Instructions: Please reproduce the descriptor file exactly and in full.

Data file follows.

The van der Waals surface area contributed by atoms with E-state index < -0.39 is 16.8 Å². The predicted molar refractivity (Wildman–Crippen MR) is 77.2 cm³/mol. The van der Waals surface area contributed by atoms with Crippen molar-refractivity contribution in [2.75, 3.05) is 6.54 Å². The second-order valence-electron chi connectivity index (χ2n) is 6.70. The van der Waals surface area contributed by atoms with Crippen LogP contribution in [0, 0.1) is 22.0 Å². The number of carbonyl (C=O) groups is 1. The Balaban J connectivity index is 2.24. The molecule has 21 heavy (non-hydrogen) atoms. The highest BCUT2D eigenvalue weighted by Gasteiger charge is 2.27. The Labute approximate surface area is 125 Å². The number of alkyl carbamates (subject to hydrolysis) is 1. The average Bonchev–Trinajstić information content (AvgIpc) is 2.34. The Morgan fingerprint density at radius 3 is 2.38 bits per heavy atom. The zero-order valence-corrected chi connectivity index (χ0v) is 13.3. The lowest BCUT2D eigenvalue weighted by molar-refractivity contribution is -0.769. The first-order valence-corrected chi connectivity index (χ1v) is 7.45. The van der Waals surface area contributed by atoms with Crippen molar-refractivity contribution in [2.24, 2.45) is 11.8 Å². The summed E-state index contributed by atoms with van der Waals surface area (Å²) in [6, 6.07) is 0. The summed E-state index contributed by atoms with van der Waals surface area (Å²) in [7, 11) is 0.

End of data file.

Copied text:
The van der Waals surface area contributed by atoms with E-state index < -0.39 is 16.8 Å². The predicted molar refractivity (Wildman–Crippen MR) is 77.2 cm³/mol. The van der Waals surface area contributed by atoms with Crippen molar-refractivity contribution in [2.75, 3.05) is 6.54 Å². The second-order valence-electron chi connectivity index (χ2n) is 6.70. The van der Waals surface area contributed by atoms with Crippen LogP contribution in [0, 0.1) is 22.0 Å². The number of carbonyl (C=O) groups is 1. The Balaban J connectivity index is 2.24. The molecule has 21 heavy (non-hydrogen) atoms. The highest BCUT2D eigenvalue weighted by Gasteiger charge is 2.27. The Labute approximate surface area is 125 Å². The number of alkyl carbamates (subject to hydrolysis) is 1. The average Bonchev–Trinajstić information content (AvgIpc) is 2.34. The Morgan fingerprint density at radius 3 is 2.38 bits per heavy atom. The zero-order valence-corrected chi connectivity index (χ0v) is 13.3. The lowest BCUT2D eigenvalue weighted by molar-refractivity contribution is -0.769. The first-order valence-corrected chi connectivity index (χ1v) is 7.45. The van der Waals surface area contributed by atoms with Crippen molar-refractivity contribution in [2.24, 2.45) is 11.8 Å². The summed E-state index contributed by atoms with van der Waals surface area (Å²) in [6, 6.07) is 0. The summed E-state index contributed by atoms with van der Waals surface area (Å²) in [7, 11) is 0.